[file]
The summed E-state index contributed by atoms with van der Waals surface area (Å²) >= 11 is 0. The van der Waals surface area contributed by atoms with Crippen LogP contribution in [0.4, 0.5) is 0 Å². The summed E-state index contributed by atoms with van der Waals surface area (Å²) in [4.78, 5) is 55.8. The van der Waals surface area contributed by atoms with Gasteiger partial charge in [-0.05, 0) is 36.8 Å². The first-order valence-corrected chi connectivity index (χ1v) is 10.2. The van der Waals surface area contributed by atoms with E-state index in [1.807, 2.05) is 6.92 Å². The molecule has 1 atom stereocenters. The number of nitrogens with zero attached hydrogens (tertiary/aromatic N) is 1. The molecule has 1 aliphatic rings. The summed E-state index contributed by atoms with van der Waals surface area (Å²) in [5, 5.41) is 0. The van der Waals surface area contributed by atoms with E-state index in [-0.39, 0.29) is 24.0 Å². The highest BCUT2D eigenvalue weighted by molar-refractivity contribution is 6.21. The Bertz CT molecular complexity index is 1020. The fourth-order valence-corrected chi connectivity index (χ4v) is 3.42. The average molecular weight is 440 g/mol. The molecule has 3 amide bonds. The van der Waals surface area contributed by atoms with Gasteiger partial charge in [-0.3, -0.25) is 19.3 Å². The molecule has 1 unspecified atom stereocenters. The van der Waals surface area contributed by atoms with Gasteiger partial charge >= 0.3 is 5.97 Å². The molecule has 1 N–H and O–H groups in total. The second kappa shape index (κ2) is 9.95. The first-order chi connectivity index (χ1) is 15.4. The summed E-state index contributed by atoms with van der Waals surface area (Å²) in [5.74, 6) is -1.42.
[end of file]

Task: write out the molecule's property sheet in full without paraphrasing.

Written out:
The summed E-state index contributed by atoms with van der Waals surface area (Å²) >= 11 is 0. The van der Waals surface area contributed by atoms with Crippen LogP contribution in [0.4, 0.5) is 0 Å². The summed E-state index contributed by atoms with van der Waals surface area (Å²) in [4.78, 5) is 55.8. The van der Waals surface area contributed by atoms with Gasteiger partial charge in [-0.05, 0) is 36.8 Å². The first-order valence-corrected chi connectivity index (χ1v) is 10.2. The van der Waals surface area contributed by atoms with E-state index in [1.807, 2.05) is 6.92 Å². The molecule has 1 atom stereocenters. The number of nitrogens with zero attached hydrogens (tertiary/aromatic N) is 1. The molecule has 1 aliphatic rings. The summed E-state index contributed by atoms with van der Waals surface area (Å²) in [5, 5.41) is 0. The van der Waals surface area contributed by atoms with E-state index in [-0.39, 0.29) is 24.0 Å². The highest BCUT2D eigenvalue weighted by molar-refractivity contribution is 6.21. The Bertz CT molecular complexity index is 1020. The fourth-order valence-corrected chi connectivity index (χ4v) is 3.42. The average molecular weight is 440 g/mol. The molecule has 3 amide bonds. The van der Waals surface area contributed by atoms with Gasteiger partial charge in [-0.3, -0.25) is 19.3 Å². The molecule has 1 unspecified atom stereocenters. The van der Waals surface area contributed by atoms with Gasteiger partial charge >= 0.3 is 5.97 Å². The molecule has 1 N–H and O–H groups in total. The second kappa shape index (κ2) is 9.95. The first-order chi connectivity index (χ1) is 15.4. The summed E-state index contributed by atoms with van der Waals surface area (Å²) in [5.74, 6) is -1.42.